By the taste, judgment, and liberality of Sir William Douglas, the late Mr. Maitland, and Colonel Maxwell, in laying out their estates of Gelston and Orchardton with ornamental plantations, the scenery of this glen was so much improved that the genial and talented editor of the Dumfries Courier, Mr. John M'Diarmid, described it as the Trossachs of Galloway. It now well merits the appellation: a lake, with the hills reflected, being all that is wanted to form a perfect picture of Highland scenery.

We are now walking leisurely through the sunlit glen, admiring, as we proceed, the attractions of early summer. The road is delightful, and a choir of birds are chanting their songs in the woods and hedges as we pass. Thriving plantations crown the precipitous hills on both sides, and contrast beautifully with the grey and bald rocks of Screel towering above them. Almost every point in the scenery of this Ramble is pleasing to the eye, but such scenes must be seen to be duly appreciated.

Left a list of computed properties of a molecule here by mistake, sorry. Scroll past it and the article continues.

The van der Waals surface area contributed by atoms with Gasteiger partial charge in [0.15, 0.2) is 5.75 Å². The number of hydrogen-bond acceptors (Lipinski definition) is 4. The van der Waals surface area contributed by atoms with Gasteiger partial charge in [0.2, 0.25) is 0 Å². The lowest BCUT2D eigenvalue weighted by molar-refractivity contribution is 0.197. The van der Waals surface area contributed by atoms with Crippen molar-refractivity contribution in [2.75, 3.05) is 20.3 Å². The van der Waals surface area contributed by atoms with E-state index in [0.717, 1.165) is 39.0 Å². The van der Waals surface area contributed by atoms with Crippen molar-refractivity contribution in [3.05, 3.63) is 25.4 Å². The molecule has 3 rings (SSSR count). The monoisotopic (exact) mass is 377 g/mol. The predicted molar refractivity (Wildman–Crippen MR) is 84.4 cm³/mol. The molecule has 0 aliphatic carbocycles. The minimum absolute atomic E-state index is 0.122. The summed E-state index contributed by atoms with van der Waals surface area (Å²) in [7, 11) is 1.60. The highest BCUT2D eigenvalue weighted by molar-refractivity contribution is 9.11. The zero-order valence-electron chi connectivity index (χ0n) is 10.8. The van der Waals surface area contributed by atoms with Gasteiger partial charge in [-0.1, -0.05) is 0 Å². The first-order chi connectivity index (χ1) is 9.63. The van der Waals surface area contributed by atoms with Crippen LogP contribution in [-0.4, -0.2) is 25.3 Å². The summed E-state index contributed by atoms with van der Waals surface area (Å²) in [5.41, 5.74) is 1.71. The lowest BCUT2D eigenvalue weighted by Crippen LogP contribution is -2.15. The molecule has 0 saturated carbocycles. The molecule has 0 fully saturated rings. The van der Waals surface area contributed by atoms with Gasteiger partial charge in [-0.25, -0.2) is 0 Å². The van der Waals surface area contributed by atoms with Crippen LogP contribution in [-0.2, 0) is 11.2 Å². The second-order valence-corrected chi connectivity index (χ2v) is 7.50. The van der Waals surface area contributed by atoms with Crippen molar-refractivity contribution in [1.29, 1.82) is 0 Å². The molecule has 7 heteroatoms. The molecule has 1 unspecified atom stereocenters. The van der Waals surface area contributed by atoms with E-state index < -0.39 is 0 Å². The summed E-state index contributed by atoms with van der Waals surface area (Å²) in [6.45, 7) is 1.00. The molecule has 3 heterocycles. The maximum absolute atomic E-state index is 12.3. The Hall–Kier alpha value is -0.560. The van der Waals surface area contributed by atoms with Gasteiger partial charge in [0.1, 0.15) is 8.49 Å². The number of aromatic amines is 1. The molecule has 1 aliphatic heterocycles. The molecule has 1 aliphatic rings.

Continuing our stroll we reach Douganhill, at a point where four roads meet. The one to the left leads to the small village of Palnackie, which, previous to the introduction of railways into Galloway, was of very considerable importance as a seaport. It was then the port of Castle-Douglas, and the whole surrounding district was supplied from it with coals, lime, slate, wood, etc. It is now almost deserted of its shipping, and has a drowsy appearance.